In my last article, I wrote about the importance of being economical with your posture movement at all times. As teachers, our bodies are our paychecks and we should move mindfully at all times. Should you be compelled to make hands on adjustments in class, here are three Yoga Tune Up® based yoganomic components to cultivate your teaching as a means of amplifying your message and practicing sustainability:

yoganoimcs 2.1
Be efficient and conserve your energy by using your feet for adjustments.
  1. “Be efficient and conserve your energy”

During hands on adjustments, speak your adjustment so the rest of the class can benefit. In Yoga Tune Up® Level 1 Training, we learn how to adjust postures with the feet! If applicable, avoid bending over by using your feet to make adjustments. With some practice, it’s just as effective and could be a back saver.


  1. “Maintain your spine’s integrity”


No matter what your position during an adjustment, imbue stability with a Yoga Tune Up® technique, Tubular Core. If you don’t know about tubular core, you need to! It’s a way to internally “bubble-wrap” your torso, protecting the spine by keeping your core engaged from every possible angle. Think of pulling your lower ribs in and bracing while you breathe into your rib cage. Not only will this protect your spine, it will also project a non-verbal sense of stability to your clients.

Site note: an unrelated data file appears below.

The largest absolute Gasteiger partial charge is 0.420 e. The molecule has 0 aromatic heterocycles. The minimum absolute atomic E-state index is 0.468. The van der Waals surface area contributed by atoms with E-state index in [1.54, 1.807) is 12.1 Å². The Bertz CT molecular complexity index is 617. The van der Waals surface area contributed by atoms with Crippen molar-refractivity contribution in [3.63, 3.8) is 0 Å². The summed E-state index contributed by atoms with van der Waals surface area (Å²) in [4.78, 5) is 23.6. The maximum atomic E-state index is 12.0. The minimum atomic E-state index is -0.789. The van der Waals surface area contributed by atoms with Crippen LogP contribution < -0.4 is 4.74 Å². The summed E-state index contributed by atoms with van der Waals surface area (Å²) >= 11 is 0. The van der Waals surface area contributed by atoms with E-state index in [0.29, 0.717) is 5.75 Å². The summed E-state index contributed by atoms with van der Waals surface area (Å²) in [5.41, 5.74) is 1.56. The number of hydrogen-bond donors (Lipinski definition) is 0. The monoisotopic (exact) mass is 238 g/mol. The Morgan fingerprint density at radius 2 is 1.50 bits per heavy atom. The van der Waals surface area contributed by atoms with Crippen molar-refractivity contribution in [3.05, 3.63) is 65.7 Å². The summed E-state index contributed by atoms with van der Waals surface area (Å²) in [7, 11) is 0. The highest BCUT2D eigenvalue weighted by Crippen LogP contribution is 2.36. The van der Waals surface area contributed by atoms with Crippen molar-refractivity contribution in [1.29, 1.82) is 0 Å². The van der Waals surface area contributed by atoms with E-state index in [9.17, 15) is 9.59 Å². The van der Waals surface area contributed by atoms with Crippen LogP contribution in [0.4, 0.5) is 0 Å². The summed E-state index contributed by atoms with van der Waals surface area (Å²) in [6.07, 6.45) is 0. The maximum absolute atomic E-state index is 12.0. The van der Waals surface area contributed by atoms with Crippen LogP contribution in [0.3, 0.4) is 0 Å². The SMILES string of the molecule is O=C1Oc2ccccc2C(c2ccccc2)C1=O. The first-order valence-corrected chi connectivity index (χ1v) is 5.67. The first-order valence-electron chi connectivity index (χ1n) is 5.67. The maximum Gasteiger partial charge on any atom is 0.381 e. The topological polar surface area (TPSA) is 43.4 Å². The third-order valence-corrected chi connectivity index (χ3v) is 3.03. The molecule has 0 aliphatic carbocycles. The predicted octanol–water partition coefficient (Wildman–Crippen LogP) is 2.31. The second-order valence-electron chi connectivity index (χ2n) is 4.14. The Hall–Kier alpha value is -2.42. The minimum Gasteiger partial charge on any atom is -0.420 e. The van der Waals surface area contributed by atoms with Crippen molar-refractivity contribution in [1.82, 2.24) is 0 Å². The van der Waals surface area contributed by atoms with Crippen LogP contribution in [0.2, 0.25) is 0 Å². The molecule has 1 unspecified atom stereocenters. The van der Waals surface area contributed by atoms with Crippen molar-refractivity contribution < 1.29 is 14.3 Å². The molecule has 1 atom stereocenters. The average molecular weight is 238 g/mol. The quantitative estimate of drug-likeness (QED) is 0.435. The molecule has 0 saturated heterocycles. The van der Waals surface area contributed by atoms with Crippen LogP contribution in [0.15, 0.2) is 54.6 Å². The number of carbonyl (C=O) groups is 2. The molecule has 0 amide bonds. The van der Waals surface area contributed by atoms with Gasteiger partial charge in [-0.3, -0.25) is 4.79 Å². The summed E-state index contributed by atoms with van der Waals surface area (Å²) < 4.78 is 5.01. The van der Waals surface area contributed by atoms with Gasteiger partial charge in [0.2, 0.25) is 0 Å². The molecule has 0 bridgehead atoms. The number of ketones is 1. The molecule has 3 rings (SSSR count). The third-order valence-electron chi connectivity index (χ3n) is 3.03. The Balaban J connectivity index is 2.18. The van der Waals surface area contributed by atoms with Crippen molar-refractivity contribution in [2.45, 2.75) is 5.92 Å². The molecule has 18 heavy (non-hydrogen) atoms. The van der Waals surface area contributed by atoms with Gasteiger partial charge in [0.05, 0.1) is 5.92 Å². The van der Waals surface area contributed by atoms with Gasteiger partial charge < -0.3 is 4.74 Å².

Squat to protect your spine while adjusting.
  1. “Hip Hinge-Come to your student’s level”


Avoid hovering over your students in a dominating fashion. Become more effective by coming down to their level safely without decreasing the adjustment’s potential by utilizing functional squats: Keep your feet hip width or wider, even weight distribution amongst feet, neutral pelvis & spine, shoulders engaged and Tubular Core on.

Squat with arms up is a great way to build better posture in your squat.
Squat with arms up is a great way to build better posture in your squat.

If squats are problematic for you, train your functional squat with Squat Arms Up with Block at the wall (see picture), a Yoga Tune Up® pose that helps you develop impeccable standards of your spine during your squat. Gradually work your way away from the wall and try different variations with the arms to test your functional squat-abilities.

While these may seem like no-brainers, it is crucial that you embed these techniques into your daily routines and teaching formats in order to enhance your clients experience, practice sustainably and avoid those injuries that may alter or worse, end your teaching career.



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